You are never going to be rich enough, thin enough, smart enough, for A to really ever meet B. So take the victories you make along the way and celebrate them. Don’t spend days and months and years waiting for the “payoff.”  The payoff is here and now. If you pass up picnics on the beach with the family because you want to lose weight first, you’ve done nothing but miss a great picnic. If you wait until your kids are in college to go away for the weekend you’ll never get away, for most of the time they come back to haunt you. Turning down an invitation to walk through a festival with family members because you need to clean your house does nothing but toss another fun time into the twilight zone.

            There is always room in your life for adventure. To cross some lines. To speak up. To stand up.  There’s always time for you to change your direction, your health, your dreams.  To be proactive. Not inactive. If the jester hat fits you, wear it! If bling is your thing, bling!  Always wanted to try and cook Thai? Go for it ― even if you’re the only  one who will eat it. Don’t wait for someone else to initiate a pizza night or drinks after work ― call, plan, and do it. Don’t sit around waiting for someone else to “take their turn.”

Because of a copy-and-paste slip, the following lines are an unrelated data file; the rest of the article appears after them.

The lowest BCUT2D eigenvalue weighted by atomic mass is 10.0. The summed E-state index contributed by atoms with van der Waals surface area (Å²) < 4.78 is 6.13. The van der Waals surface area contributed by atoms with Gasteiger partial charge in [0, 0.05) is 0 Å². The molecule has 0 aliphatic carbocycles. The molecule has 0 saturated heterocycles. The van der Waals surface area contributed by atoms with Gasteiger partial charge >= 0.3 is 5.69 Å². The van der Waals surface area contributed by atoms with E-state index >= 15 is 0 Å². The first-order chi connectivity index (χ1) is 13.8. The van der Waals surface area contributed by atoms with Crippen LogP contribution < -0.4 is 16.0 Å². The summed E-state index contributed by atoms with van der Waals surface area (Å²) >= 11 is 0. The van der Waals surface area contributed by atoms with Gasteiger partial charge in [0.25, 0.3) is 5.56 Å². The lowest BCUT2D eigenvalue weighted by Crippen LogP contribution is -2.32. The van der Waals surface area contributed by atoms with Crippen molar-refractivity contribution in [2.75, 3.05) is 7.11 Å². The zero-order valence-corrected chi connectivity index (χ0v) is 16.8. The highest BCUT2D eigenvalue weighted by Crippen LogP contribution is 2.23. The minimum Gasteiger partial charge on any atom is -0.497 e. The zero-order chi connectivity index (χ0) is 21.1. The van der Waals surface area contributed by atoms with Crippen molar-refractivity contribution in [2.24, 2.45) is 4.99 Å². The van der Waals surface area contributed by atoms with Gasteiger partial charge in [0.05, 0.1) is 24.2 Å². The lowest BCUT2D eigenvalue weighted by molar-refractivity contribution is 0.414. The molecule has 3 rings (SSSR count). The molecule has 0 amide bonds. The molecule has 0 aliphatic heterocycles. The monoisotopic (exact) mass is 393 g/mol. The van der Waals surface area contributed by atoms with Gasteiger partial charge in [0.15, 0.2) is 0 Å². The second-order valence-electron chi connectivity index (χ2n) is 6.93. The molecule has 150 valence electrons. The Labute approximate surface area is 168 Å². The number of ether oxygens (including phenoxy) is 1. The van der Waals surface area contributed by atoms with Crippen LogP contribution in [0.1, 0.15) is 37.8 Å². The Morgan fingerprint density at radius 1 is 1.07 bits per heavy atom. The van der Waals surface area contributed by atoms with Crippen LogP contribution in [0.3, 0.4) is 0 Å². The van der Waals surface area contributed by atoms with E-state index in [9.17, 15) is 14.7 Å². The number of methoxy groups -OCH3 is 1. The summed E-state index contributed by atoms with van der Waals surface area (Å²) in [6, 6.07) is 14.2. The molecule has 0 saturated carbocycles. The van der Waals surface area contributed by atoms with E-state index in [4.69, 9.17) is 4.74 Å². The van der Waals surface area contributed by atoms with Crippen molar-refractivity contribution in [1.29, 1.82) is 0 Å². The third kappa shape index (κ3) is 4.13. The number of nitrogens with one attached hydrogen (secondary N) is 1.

This is the only turn you’re going to get. Don’t let anyone else take your turn for you. There’s nothing wrong with vanilla, but just think of how much better it is with hocolate syrup and whipped cream.  

            And me?  I think I’ll try rainbow sherbet with multi-colored sprinkles. Can’t get enough of that color thing…

Dancing in a Too-Tight Tutu

I was sitting around the other day with my gal friends, sharing tales about the weekend. We all seemed to have gone through the same delightful experience, albeit in different ways. We all were relaxed, having a good time, and probably drank a little too much, for we all said, “I’m too old for this.”  One sat with friends and sipped with friends all day, one went to an outdoor concert, and I party hopped.  I’m sure the situations were on the same astral plane as many others “my age.”  Time flows, excitement and comfort wraps around us, the atmosphere make us feel good, and before you know it we are waking up the next morning with a headache, saying, “I’m too old for this.”